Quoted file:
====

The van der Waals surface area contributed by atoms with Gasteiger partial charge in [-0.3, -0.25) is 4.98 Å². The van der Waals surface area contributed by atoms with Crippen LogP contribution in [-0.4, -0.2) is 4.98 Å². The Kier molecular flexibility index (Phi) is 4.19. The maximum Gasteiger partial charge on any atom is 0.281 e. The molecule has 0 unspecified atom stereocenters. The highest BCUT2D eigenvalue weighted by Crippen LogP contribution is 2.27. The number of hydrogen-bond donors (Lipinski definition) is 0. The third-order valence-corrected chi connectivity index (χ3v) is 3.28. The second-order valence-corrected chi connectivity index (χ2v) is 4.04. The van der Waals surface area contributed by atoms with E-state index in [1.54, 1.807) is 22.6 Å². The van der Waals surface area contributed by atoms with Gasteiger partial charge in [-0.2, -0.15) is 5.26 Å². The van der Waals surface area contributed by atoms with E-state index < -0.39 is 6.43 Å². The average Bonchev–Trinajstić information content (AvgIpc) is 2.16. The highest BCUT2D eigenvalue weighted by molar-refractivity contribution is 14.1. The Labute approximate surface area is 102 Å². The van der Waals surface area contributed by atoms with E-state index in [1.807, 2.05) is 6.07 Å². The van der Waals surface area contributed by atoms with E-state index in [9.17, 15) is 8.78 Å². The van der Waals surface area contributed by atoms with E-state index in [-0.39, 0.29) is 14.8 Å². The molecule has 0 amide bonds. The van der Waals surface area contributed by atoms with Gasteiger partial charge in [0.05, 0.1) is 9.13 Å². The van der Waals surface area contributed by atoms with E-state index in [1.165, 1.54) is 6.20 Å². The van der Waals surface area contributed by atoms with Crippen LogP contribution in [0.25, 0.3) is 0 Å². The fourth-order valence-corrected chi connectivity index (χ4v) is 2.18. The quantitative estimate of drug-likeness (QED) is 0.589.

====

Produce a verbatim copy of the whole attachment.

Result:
The van der Waals surface area contributed by atoms with Gasteiger partial charge in [-0.3, -0.25) is 4.98 Å². The van der Waals surface area contributed by atoms with Crippen LogP contribution in [-0.4, -0.2) is 4.98 Å². The Kier molecular flexibility index (Phi) is 4.19. The maximum Gasteiger partial charge on any atom is 0.281 e. The molecule has 0 unspecified atom stereocenters. The highest BCUT2D eigenvalue weighted by Crippen LogP contribution is 2.27. The number of hydrogen-bond donors (Lipinski definition) is 0. The third-order valence-corrected chi connectivity index (χ3v) is 3.28. The second-order valence-corrected chi connectivity index (χ2v) is 4.04. The van der Waals surface area contributed by atoms with E-state index in [1.54, 1.807) is 22.6 Å². The van der Waals surface area contributed by atoms with Gasteiger partial charge in [-0.2, -0.15) is 5.26 Å². The van der Waals surface area contributed by atoms with E-state index < -0.39 is 6.43 Å². The average Bonchev–Trinajstić information content (AvgIpc) is 2.16. The highest BCUT2D eigenvalue weighted by molar-refractivity contribution is 14.1. The Labute approximate surface area is 102 Å². The van der Waals surface area contributed by atoms with E-state index in [1.807, 2.05) is 6.07 Å². The van der Waals surface area contributed by atoms with E-state index in [9.17, 15) is 8.78 Å². The van der Waals surface area contributed by atoms with E-state index in [-0.39, 0.29) is 14.8 Å². The molecule has 0 amide bonds. The van der Waals surface area contributed by atoms with Gasteiger partial charge in [0.05, 0.1) is 9.13 Å². The van der Waals surface area contributed by atoms with E-state index in [1.165, 1.54) is 6.20 Å². The van der Waals surface area contributed by atoms with Crippen LogP contribution in [0.25, 0.3) is 0 Å². The fourth-order valence-corrected chi connectivity index (χ4v) is 2.18. The quantitative estimate of drug-likeness (QED) is 0.589.